An article published last week on Forbes.com "mythbusts" the idea that woman can't do math and science by pointing out that women executives with science degrees are leading some of the largest companies in the world. The article points out that women who earn Ph. D.s in science are as likely as their male counterparts to find teaching positions, promotions, and tenure at major universities. It also notes that girls now have academic parity with boys when it comes to math.
The question to ask, really, is when did we decide that women couldn't excel at math and science, as well as the nontraditional jobs that go with them? Throughout our history, women have excelled in performing heavy labor on a farm, in the fields, and in the home. During WWII, Rosie the Riveter became well known as the symbol of working women, and is held up as an example even today. Math and science skills are important in every job, and men are just as likely as women to need additional job training that focuses on math for more technical occupations.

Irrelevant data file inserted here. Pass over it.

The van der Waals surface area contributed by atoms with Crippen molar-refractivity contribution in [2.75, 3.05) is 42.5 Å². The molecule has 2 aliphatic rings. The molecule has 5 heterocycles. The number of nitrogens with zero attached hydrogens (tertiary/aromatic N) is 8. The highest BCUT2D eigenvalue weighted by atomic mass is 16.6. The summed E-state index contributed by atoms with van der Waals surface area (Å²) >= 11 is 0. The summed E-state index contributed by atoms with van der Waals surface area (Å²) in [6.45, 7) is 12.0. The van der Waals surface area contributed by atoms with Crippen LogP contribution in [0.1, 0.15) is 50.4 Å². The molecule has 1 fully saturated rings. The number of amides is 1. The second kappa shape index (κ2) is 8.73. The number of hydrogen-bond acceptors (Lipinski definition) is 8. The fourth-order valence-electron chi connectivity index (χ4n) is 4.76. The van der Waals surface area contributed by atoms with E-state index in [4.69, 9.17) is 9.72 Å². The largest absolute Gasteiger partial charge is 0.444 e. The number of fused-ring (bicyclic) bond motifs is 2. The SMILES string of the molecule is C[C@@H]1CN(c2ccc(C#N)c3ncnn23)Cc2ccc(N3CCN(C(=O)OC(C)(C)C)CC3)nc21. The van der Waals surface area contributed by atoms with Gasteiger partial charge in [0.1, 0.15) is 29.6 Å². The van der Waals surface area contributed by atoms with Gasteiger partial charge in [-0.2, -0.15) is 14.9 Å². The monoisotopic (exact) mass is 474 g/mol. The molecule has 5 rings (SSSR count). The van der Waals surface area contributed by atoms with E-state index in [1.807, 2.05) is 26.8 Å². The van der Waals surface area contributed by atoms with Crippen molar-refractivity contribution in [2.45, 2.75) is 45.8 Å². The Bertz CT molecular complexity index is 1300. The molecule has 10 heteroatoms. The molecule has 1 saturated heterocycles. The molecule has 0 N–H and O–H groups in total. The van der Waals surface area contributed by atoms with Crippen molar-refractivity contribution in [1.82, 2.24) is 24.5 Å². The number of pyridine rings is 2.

In a recent presentation, PathWays PA showed organizations interested in training workers for "green jobs" why it is so important to include women.
Plenty of myths abound to "show" why women can't do nontraditional jobs. What these myths ignore is that women already do many of these jobs at home when they patch ceilings, fix leaky faucets, and take on other home repairs. Women are strong enough to do heavy labor, and they have the science and math skills to take on the technical aspects of a job. Plus, since women often are left doing "women's work" which pays much less than a traditionally "male" job, they have additional motivation to succeed.
Women can succeed in nontraditional work (and have already done so). Let's make sure they get the opportunity through green jobs initiatives over the next few years.